BEIRUT -- Syrian government shelling of a rebel-held town near the border with Turkey on Saturday killed four people and wounded more than a dozen, Syrian opposition activists said.
The shelling of the town of Sarmada comes amid increasing tensions in the last rebel stronghold in the Syrian northwest, where a truce reached in March last year has been repeatedly violated in recent weeks.
The Britain-based Syrian Observatory for Human Rights, an opposition war monitoring group, said three of the dead were local policemen whose station received a direct hit. It said 17 people were also wounded.
The opposition’s Syrian Civil Defense, also known as White Helmets, said the shelling was concentrated on Sarmada and a road linking it with the border crossing point of Bab al-Hawa with Turkey. The Civil Defense also said four persons were killed but gave a higher number of wounded, 23.
A truce negotiated between Turkey, which supports Syria’s opposition, and Russia, the Syrian government’s main backer, ended a crushing Russian-backed government offensive on northwestern Syria in March last year.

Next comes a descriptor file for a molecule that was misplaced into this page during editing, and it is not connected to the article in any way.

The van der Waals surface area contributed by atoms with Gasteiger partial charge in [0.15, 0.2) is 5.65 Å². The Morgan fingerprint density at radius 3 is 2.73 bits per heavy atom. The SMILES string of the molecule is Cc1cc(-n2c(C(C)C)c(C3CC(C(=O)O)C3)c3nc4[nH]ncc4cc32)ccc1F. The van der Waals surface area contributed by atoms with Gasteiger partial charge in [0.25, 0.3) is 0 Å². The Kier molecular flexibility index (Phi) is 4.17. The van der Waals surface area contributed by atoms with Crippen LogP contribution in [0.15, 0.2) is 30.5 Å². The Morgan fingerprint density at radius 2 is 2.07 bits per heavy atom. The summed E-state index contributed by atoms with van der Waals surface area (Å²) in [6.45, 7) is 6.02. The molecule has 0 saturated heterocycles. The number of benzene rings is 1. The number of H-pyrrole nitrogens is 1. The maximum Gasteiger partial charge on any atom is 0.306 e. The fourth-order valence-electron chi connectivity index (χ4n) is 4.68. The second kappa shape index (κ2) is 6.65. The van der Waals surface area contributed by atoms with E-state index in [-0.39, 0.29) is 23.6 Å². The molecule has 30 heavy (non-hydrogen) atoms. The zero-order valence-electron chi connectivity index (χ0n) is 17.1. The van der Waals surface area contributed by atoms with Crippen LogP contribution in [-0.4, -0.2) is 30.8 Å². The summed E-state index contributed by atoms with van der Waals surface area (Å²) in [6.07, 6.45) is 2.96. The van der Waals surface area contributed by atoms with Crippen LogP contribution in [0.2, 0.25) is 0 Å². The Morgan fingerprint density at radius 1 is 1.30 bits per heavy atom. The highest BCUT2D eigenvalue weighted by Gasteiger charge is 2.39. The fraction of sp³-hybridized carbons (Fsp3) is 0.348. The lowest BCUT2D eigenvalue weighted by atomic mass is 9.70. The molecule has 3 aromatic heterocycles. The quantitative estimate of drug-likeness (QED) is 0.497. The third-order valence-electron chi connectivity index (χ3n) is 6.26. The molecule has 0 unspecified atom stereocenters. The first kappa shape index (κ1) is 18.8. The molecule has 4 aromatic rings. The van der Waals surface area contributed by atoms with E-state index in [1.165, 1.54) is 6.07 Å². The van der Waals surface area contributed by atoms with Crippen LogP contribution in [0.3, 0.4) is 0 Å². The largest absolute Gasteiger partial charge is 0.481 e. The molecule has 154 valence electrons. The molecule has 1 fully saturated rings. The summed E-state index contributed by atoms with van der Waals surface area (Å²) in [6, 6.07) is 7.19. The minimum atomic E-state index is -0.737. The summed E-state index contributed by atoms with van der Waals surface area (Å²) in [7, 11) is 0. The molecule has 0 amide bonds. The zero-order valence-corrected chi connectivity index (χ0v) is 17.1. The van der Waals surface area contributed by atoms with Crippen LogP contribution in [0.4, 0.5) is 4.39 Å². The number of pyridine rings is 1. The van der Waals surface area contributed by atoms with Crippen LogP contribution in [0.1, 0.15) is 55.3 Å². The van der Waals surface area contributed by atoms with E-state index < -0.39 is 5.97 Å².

In other developments, a roadside bomb hit a Turkish military convoy on Friday night, killing two soldiers and wounding five on the road leading to Bab al-Hawa, according to Turkish media and the Observatory.
The Observatory said the attack was claimed by a group known as Supporters of Abu Bakr al-Siddiq Company, a militant group that has claimed previous attacks on Turkish forces.
Separately, Syria’s government said Israeli troops on Saturday killed a former lawmaker who hailed from the Israeli-occupied Golan Heights. A government statement said Midhat Saleh was in the village of Ein el-Tinneh, on the edge of the Golan, when he was fatally shot. Saleh ran the Syrian government's office there.
Israeli officials declined comment.
Saleh was born in the Israeli-occupied village of Majdal Shams and was jailed several times by Israeli authorities, the last time for 12 years until 1997. He later moved to Syria and was elected to parliament in 1998.